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Blog: nataliepo
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Today is my last day at Six Apart. It's been 3.5 years with an outstandingly clever and humane group of unforgettable friends. I dedicate this Apperceptive/Six Apart-NYC montage to all of you. [WARNING] This is a long, photo-intensive, inside-joke-ridden post.... Continue »
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Blog: nataliepo
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There I was, working from home on a day where our office had no water nor internet, planning new features for a fine blogging platform, when, all of a sudden, my droopy dream pop beats were interrupted by my landlord... Continue »
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Could be better, right? And as Dave Aiello notes, the verified account status is completely absurd. Continue »
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Blog: micropo
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via cuteoverload.com via weirdseamonsters.com Continue »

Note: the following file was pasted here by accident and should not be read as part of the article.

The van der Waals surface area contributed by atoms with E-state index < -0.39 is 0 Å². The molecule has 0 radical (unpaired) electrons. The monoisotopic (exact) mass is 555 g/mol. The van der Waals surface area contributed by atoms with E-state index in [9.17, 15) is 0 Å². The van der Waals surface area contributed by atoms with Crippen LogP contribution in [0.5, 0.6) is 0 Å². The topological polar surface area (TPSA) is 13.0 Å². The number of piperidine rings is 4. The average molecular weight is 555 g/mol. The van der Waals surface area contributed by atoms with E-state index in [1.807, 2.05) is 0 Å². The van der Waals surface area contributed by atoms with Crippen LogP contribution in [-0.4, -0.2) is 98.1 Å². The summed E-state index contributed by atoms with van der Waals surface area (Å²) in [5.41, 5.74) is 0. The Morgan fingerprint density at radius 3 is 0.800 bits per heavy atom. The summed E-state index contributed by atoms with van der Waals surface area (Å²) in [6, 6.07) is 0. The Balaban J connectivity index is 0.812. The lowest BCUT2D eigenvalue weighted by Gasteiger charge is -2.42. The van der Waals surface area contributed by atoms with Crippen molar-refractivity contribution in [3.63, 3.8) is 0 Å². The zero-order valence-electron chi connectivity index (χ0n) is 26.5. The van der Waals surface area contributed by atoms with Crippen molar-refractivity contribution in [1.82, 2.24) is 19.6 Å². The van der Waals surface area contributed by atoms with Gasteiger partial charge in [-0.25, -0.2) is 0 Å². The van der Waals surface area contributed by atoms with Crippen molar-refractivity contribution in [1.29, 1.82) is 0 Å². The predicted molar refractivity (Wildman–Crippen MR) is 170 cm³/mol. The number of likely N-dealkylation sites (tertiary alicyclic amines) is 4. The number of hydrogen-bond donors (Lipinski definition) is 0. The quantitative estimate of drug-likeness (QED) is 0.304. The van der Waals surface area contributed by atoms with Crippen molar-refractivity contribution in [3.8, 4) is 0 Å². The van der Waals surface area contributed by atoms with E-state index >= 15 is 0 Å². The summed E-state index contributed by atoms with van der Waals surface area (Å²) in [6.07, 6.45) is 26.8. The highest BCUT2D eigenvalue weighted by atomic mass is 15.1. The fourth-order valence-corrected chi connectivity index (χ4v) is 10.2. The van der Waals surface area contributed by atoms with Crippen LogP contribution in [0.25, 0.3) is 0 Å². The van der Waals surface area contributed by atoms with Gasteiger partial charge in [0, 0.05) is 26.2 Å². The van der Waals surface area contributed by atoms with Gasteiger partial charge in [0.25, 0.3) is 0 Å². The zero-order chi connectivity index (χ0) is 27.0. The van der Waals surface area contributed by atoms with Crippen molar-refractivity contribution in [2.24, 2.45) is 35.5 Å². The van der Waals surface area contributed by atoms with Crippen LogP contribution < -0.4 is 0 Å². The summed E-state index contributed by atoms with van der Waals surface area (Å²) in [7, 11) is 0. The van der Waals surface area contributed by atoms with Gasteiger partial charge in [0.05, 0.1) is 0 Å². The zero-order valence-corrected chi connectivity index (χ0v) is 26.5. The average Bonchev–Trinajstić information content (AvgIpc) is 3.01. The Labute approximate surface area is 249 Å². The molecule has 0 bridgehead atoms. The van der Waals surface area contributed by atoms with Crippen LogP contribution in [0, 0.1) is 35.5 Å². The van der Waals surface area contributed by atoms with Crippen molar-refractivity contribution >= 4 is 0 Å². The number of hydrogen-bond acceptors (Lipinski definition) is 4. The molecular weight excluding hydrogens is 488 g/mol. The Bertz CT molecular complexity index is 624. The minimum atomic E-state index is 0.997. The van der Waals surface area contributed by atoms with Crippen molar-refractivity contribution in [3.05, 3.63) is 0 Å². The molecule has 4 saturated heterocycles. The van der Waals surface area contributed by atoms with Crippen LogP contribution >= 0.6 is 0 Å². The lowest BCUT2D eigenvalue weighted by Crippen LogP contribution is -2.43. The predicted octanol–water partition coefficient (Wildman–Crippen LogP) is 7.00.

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Earlier this month I surveyed some coworkers, bloggers, and friends to amass a recommended reading list for 2010. I made a point not to limit the suggestions to a specific topic, but instead encouraged recommendations across any tech related discipline. After I started receiving responses I decided that sharing this list would be of benefit to everyone involved. So, here is the list of books I was recommended (broken down by arbitrary categories) for 2010: Design / User Interaction: The Design of Everyday Things by Donald A. Norman Emotional Design: Why We Love (or Hate) Everyday Things by Donald A. Norman Don't Make Me Think: A Common Sense Approach to Web Usability, 2nd Edition by Steve Krug Rocket Surgery Made Easy: The Do-It-Yourself Guide to Finding and Fixing Usability Problems by Steve Krug The Elements of User Experience: User-Centered Design for the Web by Jesse James Garrett Visual Explanations: Images and Quantities, Evidence and Narrative by Edward R. Tufte Envisioning Information by Edward R. Tufte The Visual Display of Quantitative Information, 2nd edition by Edward R. Tufte Beautiful Evidence by Edward R. Tufte Front End Engineering: JavaScript: The Good Parts by Douglas Crockford JavaScript: The Definitive Guide by David Flanagan jQuery in Action by Yehuda Katz, Bear Bibeault DOM Scripting: Web Design with JavaScript and the Document Object Model by Jeremy Keith CSS Mastery: Advanced Web Standards Solutions, Second Edition by Simon Collison Software Engineering: Information Architecture for the World Wide Web: Designing Large-Scale Web Sites by Peter Morville, Louis Rosenfeld Design Patterns: Elements of Reusable Object-Oriented​ Software by Erich Gamma, et al. Refactoring: Improving the Design of Existing Code by Martin Fowler, Kent Beck Linux Kernel Development (2nd Edition) by Robert Love Perl Best Practices by Damian Conway Perl Testing: A Developer's Notebook (Developers Notebook) by Ian Langworth Mastering Algorithms with Perl by Jon Orwant Ruby Pocket Reference by Michael Fitzgerald C Programming Language by Brian W. Kernighan The Art of Unix Programming by Eric S. Raymond Programming Pearls by Jon Bentley Human/Project Management: Managing Humans: Biting and Humorous Tales of a Software Engineering Manager by Michael Lopp Founders at Work: Stories of Startups' Early Days (Recipes: a Problem-Solutio​n Ap) by Jessica Livingston The Art of Project Management (Theory in Practice (O'Reilly)) by Scott Berkun The Mythical Man-Month: Essays on Software Engineering, Anniversary Edition (2nd Edition) by Frederick P. Brooks, Frederick P. Brooks Jr. Special thanks to everyone I pinged for the recommendations! Got a recommendation? I'd love to add additional books to this list if you've got one. Let me know! 4/14 Edit: Added two more software engineering books. Thanks guys! Continue »